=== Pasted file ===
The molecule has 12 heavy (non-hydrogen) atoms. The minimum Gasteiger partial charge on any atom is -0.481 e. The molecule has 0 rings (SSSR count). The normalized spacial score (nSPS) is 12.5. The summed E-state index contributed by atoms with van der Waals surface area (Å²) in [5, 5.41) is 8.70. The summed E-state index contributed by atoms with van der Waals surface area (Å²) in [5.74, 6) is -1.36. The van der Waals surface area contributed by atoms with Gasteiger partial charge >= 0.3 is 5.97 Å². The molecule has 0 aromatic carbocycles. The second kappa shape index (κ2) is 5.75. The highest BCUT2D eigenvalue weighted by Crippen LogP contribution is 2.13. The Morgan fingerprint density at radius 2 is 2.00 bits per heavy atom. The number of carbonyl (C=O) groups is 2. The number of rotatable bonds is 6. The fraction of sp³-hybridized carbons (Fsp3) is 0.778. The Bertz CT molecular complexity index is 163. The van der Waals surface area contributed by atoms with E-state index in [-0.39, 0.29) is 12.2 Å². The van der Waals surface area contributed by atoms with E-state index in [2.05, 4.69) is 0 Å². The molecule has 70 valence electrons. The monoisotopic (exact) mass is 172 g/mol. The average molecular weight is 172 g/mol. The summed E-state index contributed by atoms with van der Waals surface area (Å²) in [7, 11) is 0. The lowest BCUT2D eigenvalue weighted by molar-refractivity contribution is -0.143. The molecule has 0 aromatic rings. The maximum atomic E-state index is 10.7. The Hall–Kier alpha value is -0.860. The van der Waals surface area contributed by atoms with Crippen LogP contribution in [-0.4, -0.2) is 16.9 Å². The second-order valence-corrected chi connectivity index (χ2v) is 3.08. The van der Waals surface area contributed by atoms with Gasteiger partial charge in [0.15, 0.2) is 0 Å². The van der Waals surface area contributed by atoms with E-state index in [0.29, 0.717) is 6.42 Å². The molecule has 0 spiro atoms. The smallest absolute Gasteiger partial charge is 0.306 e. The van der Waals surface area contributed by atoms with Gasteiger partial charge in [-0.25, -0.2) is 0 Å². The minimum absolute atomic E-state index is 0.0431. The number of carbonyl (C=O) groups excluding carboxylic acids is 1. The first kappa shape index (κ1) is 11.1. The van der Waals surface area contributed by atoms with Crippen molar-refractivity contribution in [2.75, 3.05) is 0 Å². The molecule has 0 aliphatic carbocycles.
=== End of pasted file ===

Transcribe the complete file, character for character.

The molecule has 12 heavy (non-hydrogen) atoms. The minimum Gasteiger partial charge on any atom is -0.481 e. The molecule has 0 rings (SSSR count). The normalized spacial score (nSPS) is 12.5. The summed E-state index contributed by atoms with van der Waals surface area (Å²) in [5, 5.41) is 8.70. The summed E-state index contributed by atoms with van der Waals surface area (Å²) in [5.74, 6) is -1.36. The van der Waals surface area contributed by atoms with Gasteiger partial charge >= 0.3 is 5.97 Å². The molecule has 0 aromatic carbocycles. The second kappa shape index (κ2) is 5.75. The highest BCUT2D eigenvalue weighted by Crippen LogP contribution is 2.13. The Morgan fingerprint density at radius 2 is 2.00 bits per heavy atom. The number of carbonyl (C=O) groups is 2. The number of rotatable bonds is 6. The fraction of sp³-hybridized carbons (Fsp3) is 0.778. The Bertz CT molecular complexity index is 163. The van der Waals surface area contributed by atoms with E-state index in [-0.39, 0.29) is 12.2 Å². The van der Waals surface area contributed by atoms with E-state index in [2.05, 4.69) is 0 Å². The molecule has 70 valence electrons. The monoisotopic (exact) mass is 172 g/mol. The average molecular weight is 172 g/mol. The summed E-state index contributed by atoms with van der Waals surface area (Å²) in [7, 11) is 0. The lowest BCUT2D eigenvalue weighted by molar-refractivity contribution is -0.143. The molecule has 0 aromatic rings. The maximum atomic E-state index is 10.7. The Hall–Kier alpha value is -0.860. The van der Waals surface area contributed by atoms with Crippen LogP contribution in [-0.4, -0.2) is 16.9 Å². The second-order valence-corrected chi connectivity index (χ2v) is 3.08. The van der Waals surface area contributed by atoms with Gasteiger partial charge in [0.15, 0.2) is 0 Å². The van der Waals surface area contributed by atoms with E-state index in [0.29, 0.717) is 6.42 Å². The molecule has 0 spiro atoms. The smallest absolute Gasteiger partial charge is 0.306 e. The van der Waals surface area contributed by atoms with Gasteiger partial charge in [-0.25, -0.2) is 0 Å². The minimum absolute atomic E-state index is 0.0431. The number of carbonyl (C=O) groups excluding carboxylic acids is 1. The first kappa shape index (κ1) is 11.1. The van der Waals surface area contributed by atoms with Crippen molar-refractivity contribution in [2.75, 3.05) is 0 Å². The molecule has 0 aliphatic carbocycles.